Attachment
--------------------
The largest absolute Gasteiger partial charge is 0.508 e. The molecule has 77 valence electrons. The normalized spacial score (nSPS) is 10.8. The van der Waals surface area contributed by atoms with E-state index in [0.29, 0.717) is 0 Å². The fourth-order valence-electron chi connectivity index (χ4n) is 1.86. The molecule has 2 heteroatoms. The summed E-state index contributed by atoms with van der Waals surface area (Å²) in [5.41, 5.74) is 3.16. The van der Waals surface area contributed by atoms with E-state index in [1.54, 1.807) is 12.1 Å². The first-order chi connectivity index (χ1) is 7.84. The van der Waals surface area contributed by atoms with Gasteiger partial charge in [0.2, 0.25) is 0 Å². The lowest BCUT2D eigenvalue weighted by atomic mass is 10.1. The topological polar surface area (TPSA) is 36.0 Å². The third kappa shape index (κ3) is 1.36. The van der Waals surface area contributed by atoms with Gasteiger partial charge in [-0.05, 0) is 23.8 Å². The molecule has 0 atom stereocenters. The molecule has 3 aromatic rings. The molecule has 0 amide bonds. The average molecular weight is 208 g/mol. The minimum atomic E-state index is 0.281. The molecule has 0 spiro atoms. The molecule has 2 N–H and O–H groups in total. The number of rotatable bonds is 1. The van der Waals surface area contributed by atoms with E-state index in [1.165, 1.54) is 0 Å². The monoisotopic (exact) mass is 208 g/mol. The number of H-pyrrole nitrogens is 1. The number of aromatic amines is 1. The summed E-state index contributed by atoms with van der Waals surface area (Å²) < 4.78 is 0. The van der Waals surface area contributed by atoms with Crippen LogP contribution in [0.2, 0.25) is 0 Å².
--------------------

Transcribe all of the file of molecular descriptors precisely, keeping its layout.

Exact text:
The largest absolute Gasteiger partial charge is 0.508 e. The molecule has 77 valence electrons. The normalized spacial score (nSPS) is 10.8. The van der Waals surface area contributed by atoms with E-state index in [0.29, 0.717) is 0 Å². The fourth-order valence-electron chi connectivity index (χ4n) is 1.86. The molecule has 2 heteroatoms. The summed E-state index contributed by atoms with van der Waals surface area (Å²) in [5.41, 5.74) is 3.16. The van der Waals surface area contributed by atoms with E-state index in [1.54, 1.807) is 12.1 Å². The first-order chi connectivity index (χ1) is 7.84. The van der Waals surface area contributed by atoms with Gasteiger partial charge in [0.2, 0.25) is 0 Å². The lowest BCUT2D eigenvalue weighted by atomic mass is 10.1. The topological polar surface area (TPSA) is 36.0 Å². The third kappa shape index (κ3) is 1.36. The van der Waals surface area contributed by atoms with Gasteiger partial charge in [-0.05, 0) is 23.8 Å². The molecule has 0 atom stereocenters. The molecule has 3 aromatic rings. The molecule has 0 amide bonds. The average molecular weight is 208 g/mol. The minimum atomic E-state index is 0.281. The molecule has 0 spiro atoms. The molecule has 2 N–H and O–H groups in total. The number of rotatable bonds is 1. The van der Waals surface area contributed by atoms with E-state index in [1.165, 1.54) is 0 Å². The monoisotopic (exact) mass is 208 g/mol. The number of H-pyrrole nitrogens is 1. The number of aromatic amines is 1. The summed E-state index contributed by atoms with van der Waals surface area (Å²) < 4.78 is 0. The van der Waals surface area contributed by atoms with Crippen LogP contribution in [0.2, 0.25) is 0 Å².